Wednesday, July 29, 2015


Saint Margaret of Hungary on her death bed
Sister of Saint Kinga of Poland

Saint Margaret of Hungary was the sister of Saint Kinga of Poland, about whom I wrote a few days ago.  (See previous post.)  Like her sister, she is vaguely related to me.

The importance of piety and corporate devotions of a family is never more obvious to me than when I am reading about saints such as this one, in which the number of saints in the family is large.  This is why I am astonished when young mothers tell me that they are going to let their children decide what religion they want to be when they become adults and, therefore, they do not need religious education as children!

Instilling spiritual values in a person is never so efficacious as when they are children, especially if the parents communicate a clear vision of the blessed life of holiness, devotion to the Lord, obedience to the faith and to Jesus' Holy Church.   Sometimes, the child exceeds the parents in faithfulness, as I suspect this woman did.

There is quite a bit of information about Saint Margaret of Hungary because, shortly after her death, there began the effort to have her canonized by friends, relations and acquaintances.  Because of the testimony of these people who were close to her and witnessed her holiness, we get a good picture of her temperament, habits and character.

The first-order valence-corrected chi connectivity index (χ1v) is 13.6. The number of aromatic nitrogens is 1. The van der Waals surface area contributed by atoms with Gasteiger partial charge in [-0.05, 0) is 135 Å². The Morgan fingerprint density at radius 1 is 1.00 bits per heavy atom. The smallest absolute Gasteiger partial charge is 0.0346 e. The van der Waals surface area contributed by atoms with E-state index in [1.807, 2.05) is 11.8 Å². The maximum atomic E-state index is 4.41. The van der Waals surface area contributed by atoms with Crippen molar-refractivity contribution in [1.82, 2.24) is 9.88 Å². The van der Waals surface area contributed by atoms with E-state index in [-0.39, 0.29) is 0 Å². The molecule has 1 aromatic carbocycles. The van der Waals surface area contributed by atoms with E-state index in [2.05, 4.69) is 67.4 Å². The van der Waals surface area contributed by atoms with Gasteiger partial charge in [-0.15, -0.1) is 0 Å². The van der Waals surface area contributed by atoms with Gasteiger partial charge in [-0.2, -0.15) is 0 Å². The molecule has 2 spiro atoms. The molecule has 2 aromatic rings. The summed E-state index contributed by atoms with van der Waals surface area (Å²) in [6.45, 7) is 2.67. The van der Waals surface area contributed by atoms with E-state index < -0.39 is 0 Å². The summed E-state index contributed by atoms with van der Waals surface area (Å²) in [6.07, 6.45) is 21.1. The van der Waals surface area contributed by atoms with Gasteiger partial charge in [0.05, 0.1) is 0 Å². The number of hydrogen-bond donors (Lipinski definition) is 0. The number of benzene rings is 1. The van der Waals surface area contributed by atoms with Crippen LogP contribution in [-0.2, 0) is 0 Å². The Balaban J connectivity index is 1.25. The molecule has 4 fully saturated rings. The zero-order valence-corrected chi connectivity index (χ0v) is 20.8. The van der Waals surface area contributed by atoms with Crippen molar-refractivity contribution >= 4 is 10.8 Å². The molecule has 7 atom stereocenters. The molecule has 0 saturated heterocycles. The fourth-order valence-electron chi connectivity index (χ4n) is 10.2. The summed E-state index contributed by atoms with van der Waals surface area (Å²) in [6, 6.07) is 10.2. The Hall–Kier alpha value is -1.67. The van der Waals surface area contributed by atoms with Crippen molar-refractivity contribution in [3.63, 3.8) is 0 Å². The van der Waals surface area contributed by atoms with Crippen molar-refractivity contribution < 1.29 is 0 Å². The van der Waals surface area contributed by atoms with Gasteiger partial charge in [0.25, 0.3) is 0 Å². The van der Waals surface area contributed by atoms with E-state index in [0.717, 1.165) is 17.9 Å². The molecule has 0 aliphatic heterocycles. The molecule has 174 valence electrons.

Margaret, the daughter of King Bela IV (who was sometimes referred to as "the champion of Christendom") was promised to God by her parents before she was born.  In exchange for the gift of their child, the royal couple begged God to liberate their land from the Mongols of "the Golden Horde" that had invaded Hungary in 1241/1242.  Margaret went to the Dominican monastery at Veszprem when she was 3 or 4 years old and quickly took to the life, imitating the nuns in all they did and demanding the habit at an early age.  This was not anticipated, as the children of noble families were often given special care, after which, they would leave the convent in order to make an advantageous marriage for their family.  Margaret was having none of that.

Despite having gifted the child to God, King Bela attempted to reneg on his vow by special dispensation several times so that he could marry her off to one of several important suitors who had learned of her beauty and purity.  When she was about 12, there was serious pressure for her to leave the convent and marry someone that would bring great advantage for her father, but she was resolute in her determination to remain in the convent as a nun, which is rather remarkable grit, considering her young age.  Again, when she was 18, King Ottokar of Bohemia pursued a marriage with her, and her father even went so far as to actually procure the dispensation from the Pope.  Margaret would not agree.  Of the proposed marriage, she is said to have replied:

"I esteem infinitely more the King of Heaven and the
inconceivable happiness of possessing Jesus Christ
than the crown offered me by the King of Bohemia."

Margaret evolved into a serious and fervent pursuer of Christ.  Some say that she became a bit fanatical with her mortifications: wearing a hair shirt; choosing the dirtiest of jobs in the monastery, though her rank would customarily have preserved her from those duties; long fasts; scourgings; nails inside her shoes, and other penitential practices more common in that era than our own.